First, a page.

2. ^ a b c Schmadel, Lutz D. (2007). Dictionary of Minor Planet Names – (1261) Legia. Springer Berlin Heidelberg. p. 104. ISBN 978-3-540-00238-3. Retrieved 28 November 2017. 
  3. ^ a b c d e f g "LCDB Data for (1261) Legia". Asteroid Lightcurve Database (LCDB). Retrieved 28 November 2017. 
  4. ^ a b "Small Bodies Data Ferret". Nesvorny HCM Asteroid Families V3.0. Retrieved 28 November 2017. 
  5. ^ a b c d Nugent, C. R.; Mainzer, A.; Bauer, J.; Cutri, R. M.; Kramer, E. A.; Grav, T.; et al. (September 2016). "NEOWISE Reactivation Mission Year Two: Asteroid Diameters and Albedos". The Astronomical Journal. 152 (3): 12. arXiv:1606.08923Freely accessible. Bibcode:2016AJ....152...63N. doi:10.3847/0004-6256/152/3/63. Retrieved 28 November 2017. 
  6. ^ a b c d Tedesco, E. F.; Noah, P. V.; Noah, M.; Price, S. D. (October 2004). "IRAS Minor Planet Survey V6.0". NASA Planetary Data System. Bibcode:2004PDSS...12.....T. Archived from the original on 2016-06-03. Retrieved 28 November 2017. 
  7. ^ a b c d Usui, Fumihiko; Kuroda, Daisuke; Müller, Thomas G.; Hasegawa, Sunao; Ishiguro, Masateru; Ootsubo, Takafumi; et al. (October 2011). "Asteroid Catalog Using Akari: AKARI/IRC Mid-Infrared Asteroid Survey". Publications of the Astronomical Society of Japan. 63 (5): 1117–1138. Bibcode:2011PASJ...63.1117U. doi:10.1093/pasj/63.5.1117. Retrieved 28 November 2017. 
  8. ^ a b c Masiero, Joseph R.; Grav, T.; Mainzer, A. K.; Nugent, C. R.; Bauer, J. M.; Stevenson, R.; et al. (August 2014). "Main-belt Asteroids with WISE/NEOWISE: Near-infrared Albedos" (PDF). The Astrophysical Journal. 791 (2): 11. arXiv:1406.6645Freely accessible. Bibcode:2014ApJ...791..121M. doi:10.1088/0004-637X/791/2/121. Retrieved 28 November 2017.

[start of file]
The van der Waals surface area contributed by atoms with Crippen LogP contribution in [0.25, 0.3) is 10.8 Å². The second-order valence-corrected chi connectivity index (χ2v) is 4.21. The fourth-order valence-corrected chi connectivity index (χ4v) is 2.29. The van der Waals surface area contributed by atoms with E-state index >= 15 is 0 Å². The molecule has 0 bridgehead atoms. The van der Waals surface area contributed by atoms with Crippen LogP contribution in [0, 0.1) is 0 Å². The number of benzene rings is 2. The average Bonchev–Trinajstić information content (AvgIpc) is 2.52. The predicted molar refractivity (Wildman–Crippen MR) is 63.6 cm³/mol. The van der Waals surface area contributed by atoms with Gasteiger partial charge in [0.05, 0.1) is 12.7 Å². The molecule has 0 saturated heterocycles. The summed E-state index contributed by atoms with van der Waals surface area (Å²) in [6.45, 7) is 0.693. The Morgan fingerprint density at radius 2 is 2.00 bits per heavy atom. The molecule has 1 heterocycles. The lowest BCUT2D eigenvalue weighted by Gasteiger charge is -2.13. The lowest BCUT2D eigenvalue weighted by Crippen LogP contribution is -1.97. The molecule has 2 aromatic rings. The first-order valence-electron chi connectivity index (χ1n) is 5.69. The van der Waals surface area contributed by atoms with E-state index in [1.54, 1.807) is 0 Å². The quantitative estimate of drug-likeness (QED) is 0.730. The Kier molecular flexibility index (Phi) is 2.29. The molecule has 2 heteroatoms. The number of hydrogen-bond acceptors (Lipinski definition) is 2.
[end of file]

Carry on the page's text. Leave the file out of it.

9. ^ a b c d e f Mainzer, A.; Grav, T.; Masiero, J.; Hand, E.; Bauer, J.; Tholen, D.; et al. (November 2011). "NEOWISE Studies of Spectrophotometrically Classified Asteroids: Preliminary Results" (PDF). The Astrophysical Journal. 741 (2): 25. arXiv:1109.6407Freely accessible. Bibcode:2011ApJ...741...90M. doi:10.1088/0004-637X/741/2/90. Retrieved 28 November 2017. 
  10. ^ a b c d Masiero, Joseph R.; Mainzer, A. K.; Grav, T.; Bauer, J. M.; Cutri, R. M.; Nugent, C.; et al. (November 2012). "Preliminary Analysis of WISE/NEOWISE 3-Band Cryogenic and Post-cryogenic Observations of Main Belt Asteroids". The Astrophysical Journal Letters. 759 (1): 5. arXiv:1209.5794Freely accessible. Bibcode:2012ApJ...759L...8M. doi:10.1088/2041-8205/759/1/L8. Retrieved 28 November 2017. 
  11. ^ a b Behrend, Raoul. "Asteroids and comets rotation curves – (1261) Legia". Geneva Observatory. Retrieved 28 November 2017. 
  12. ^ Veres, Peter; Jedicke, Robert; Fitzsimmons, Alan; Denneau, Larry; Granvik, Mikael; Bolin, Bryce; et al. (November 2015). "Absolute magnitudes and slope parameters for 250,000 asteroids observed by Pan-STARRS PS1 - Preliminary results". Icarus. 261: 34–47. arXiv:1506.00762Freely accessible. Bibcode:2015Icar..261...34V. doi:10.1016/j.icarus.2015.08.007. Retrieved 28 November 2017. 
  13. ^ a b "1261 Legia (1933 FB)". Minor Planet Center. Retrieved 28 November 2017. 

External links[edit]